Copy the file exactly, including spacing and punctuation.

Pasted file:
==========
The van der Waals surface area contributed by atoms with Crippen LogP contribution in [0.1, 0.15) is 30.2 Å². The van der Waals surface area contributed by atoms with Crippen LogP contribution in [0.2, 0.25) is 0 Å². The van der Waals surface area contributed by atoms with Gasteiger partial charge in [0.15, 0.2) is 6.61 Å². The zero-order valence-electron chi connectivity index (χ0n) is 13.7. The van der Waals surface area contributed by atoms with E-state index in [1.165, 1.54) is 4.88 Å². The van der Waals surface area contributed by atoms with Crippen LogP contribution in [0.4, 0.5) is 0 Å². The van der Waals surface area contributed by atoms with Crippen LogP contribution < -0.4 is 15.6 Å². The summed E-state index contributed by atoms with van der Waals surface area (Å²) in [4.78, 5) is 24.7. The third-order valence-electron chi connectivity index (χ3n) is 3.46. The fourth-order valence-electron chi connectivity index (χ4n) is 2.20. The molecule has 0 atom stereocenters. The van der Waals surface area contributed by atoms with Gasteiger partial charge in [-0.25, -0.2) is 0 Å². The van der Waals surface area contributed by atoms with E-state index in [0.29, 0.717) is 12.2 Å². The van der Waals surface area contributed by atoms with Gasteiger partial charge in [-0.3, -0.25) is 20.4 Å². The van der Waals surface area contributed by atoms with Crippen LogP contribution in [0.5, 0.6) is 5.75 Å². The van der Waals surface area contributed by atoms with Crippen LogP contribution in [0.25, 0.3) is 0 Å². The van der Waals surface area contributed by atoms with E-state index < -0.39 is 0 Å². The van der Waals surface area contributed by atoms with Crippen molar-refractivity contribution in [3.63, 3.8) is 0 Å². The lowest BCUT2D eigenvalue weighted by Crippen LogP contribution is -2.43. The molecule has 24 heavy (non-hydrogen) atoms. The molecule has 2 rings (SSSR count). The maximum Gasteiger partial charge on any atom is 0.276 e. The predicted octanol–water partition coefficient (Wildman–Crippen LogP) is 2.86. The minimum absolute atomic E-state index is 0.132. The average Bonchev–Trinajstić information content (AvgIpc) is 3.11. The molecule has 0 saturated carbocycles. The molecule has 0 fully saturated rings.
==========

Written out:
The van der Waals surface area contributed by atoms with Crippen LogP contribution in [0.1, 0.15) is 30.2 Å². The van der Waals surface area contributed by atoms with Crippen LogP contribution in [0.2, 0.25) is 0 Å². The van der Waals surface area contributed by atoms with Gasteiger partial charge in [0.15, 0.2) is 6.61 Å². The zero-order valence-electron chi connectivity index (χ0n) is 13.7. The van der Waals surface area contributed by atoms with E-state index in [1.165, 1.54) is 4.88 Å². The van der Waals surface area contributed by atoms with Crippen LogP contribution in [0.4, 0.5) is 0 Å². The van der Waals surface area contributed by atoms with Crippen LogP contribution < -0.4 is 15.6 Å². The summed E-state index contributed by atoms with van der Waals surface area (Å²) in [4.78, 5) is 24.7. The third-order valence-electron chi connectivity index (χ3n) is 3.46. The fourth-order valence-electron chi connectivity index (χ4n) is 2.20. The molecule has 0 atom stereocenters. The van der Waals surface area contributed by atoms with Gasteiger partial charge in [-0.25, -0.2) is 0 Å². The van der Waals surface area contributed by atoms with E-state index in [0.29, 0.717) is 12.2 Å². The van der Waals surface area contributed by atoms with Gasteiger partial charge in [-0.3, -0.25) is 20.4 Å². The van der Waals surface area contributed by atoms with Crippen LogP contribution in [0.5, 0.6) is 5.75 Å². The van der Waals surface area contributed by atoms with Crippen LogP contribution in [0.25, 0.3) is 0 Å². The van der Waals surface area contributed by atoms with E-state index < -0.39 is 0 Å². The van der Waals surface area contributed by atoms with Crippen molar-refractivity contribution in [3.63, 3.8) is 0 Å². The lowest BCUT2D eigenvalue weighted by Crippen LogP contribution is -2.43. The molecule has 24 heavy (non-hydrogen) atoms. The molecule has 2 rings (SSSR count). The maximum Gasteiger partial charge on any atom is 0.276 e. The predicted octanol–water partition coefficient (Wildman–Crippen LogP) is 2.86. The minimum absolute atomic E-state index is 0.132. The average Bonchev–Trinajstić information content (AvgIpc) is 3.11. The molecule has 0 saturated carbocycles. The molecule has 0 fully saturated rings.